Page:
Cayetano says he protested China radio warnings

Paterno Esmaquel II
Cayetano says he protested China radio warnings
In China, Philippine Foreign Secretary Alan Peter Cayetano makes a 'nonconfrontational' protest in a meeting with Chinese Foreign Minister Wang Yi

MANILA, Philippines – Foreign Secretary Alan Peter Cayetano said he protested against China’s radio warnings in the West Philippine Sea (South China Sea) when he recently held a bilateral meeting with his Chinese counterpart, Foreign Minister Wang Yi.

“Yes,” Cayetano said, when asked on Thursday, August 30, if it can be considered a protest when he took up the radio warnings in his recent meeting with Wang.

“When you bring up matters – even when the President brought it up in his speeches – that’s a protest,” Cayetano said. He had said diplomatic protests can come in different forms, from notes verbale to verbal reminders.

“We can do protests in a nonconfrontational manner, and so far that has been more effective, and State Councilor Wang Yi responded right away,” Cayetano said in a press conference after the Department of Foreign Affairs budget briefing at the House of Representatives.

Cayetano and Wang met in China on August 22, said the Chinese foreign ministry. 

“Both sides had in-depth communication on ensuring the continued, stable and sound development of China-Philippines relations,” said the Chinese foreign ministry, which posted a photo of the two ministers making physical contact and smiling. 

This comes after CNN and the Associated Press earlier reported how China radioed warnings against US and Philippine planes flying over the South China Sea.

Reacting to this, President Rodrigo Duterte on August 14 said China should “temper” its frequent warnings to planes and ships traversing the South China Sea, parts of which the Philippines claims as the West Philippine Sea.  

“You cannot create an island and you say that the air above the artificial island is your own. That is wrong. The right to innocent passage is guaranteed,” Duterte said.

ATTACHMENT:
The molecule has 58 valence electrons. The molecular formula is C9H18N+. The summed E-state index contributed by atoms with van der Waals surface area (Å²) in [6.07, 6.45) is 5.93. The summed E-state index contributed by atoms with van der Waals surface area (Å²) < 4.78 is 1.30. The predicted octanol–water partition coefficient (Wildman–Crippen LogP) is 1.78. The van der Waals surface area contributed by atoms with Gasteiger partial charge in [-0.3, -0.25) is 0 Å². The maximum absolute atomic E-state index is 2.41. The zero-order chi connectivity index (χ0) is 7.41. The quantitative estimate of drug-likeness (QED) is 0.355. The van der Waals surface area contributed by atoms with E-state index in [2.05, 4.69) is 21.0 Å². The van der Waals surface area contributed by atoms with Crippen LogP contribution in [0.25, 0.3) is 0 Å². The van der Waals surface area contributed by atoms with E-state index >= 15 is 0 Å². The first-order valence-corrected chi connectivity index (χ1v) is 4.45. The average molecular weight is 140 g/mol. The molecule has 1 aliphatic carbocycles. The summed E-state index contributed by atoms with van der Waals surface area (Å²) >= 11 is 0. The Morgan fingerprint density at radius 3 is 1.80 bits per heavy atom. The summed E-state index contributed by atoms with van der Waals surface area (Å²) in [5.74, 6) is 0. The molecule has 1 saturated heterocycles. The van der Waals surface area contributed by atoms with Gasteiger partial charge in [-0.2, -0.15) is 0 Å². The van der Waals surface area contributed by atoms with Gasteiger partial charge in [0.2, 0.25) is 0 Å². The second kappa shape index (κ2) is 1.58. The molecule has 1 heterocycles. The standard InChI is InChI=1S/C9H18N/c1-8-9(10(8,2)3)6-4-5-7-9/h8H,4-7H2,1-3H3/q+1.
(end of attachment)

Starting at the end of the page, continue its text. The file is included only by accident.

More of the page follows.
In response to Duterte, China on August 16 asserted its right to warn certain planes flying over these waters. 

Cayetano to Wang: ‘We are concerned’

Cayetano said he “followed the President’s instruction to bring up some issues,” including the radio warning incident, in his meeting with Wang.

Asked about the message he relayed to Wang, Cayetano said: “First, it was easy because the President already said a lot of things in public. So of course I can’t go into exact details but basically I conveyed to him we’re very concerned, we’re friends, we’re co-claimants, we believe in our stand, in our rights, as you will stand for your rights, and we are concerned with the language, et cetera.”

Cayetano also said that before meeting with Wang, he consulted with National Security Adviser Hermogenes Esperon Jr and Defense Secretary Delfin Lorenzana. He said he was informed that for the military, making warnings is “routine,” and “as you get closer to an area that has soldiers, of course you get more concerned.”

Cayetano earlier drew flak for claiming on May 30 that the Philippines has made 50 to 100 diplomatic protests against China – only to say in a Senate budget hearing on August 28 that they “haven’t counted” the number of protests.  

Senator Risa Hontiveros slammed Cayetano for claiming that the Duterte administration has filed 50 to 100 diplomatic protests against China. “A total fakery. Nonexistent. A figment of their imagination,” Hontiveros said on Wednesday, August 29.

Cayetano said it is no longer the Duterte administration’s strategy to publicize protests against China, as part of their “purpose-driven foreign policy.”

Critics assert, however, that the Philippines needs to publicize these protests to force China to behave. –

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Paterno Esmaquel II

Paterno R. Esmaquel II, news editor of Rappler, specializes in covering religion and foreign affairs. He obtained his MA Journalism degree from Ateneo and later finished MSc Asian Studies (Religions in Plural Societies) at RSIS, Singapore. For story ideas or feedback, email him at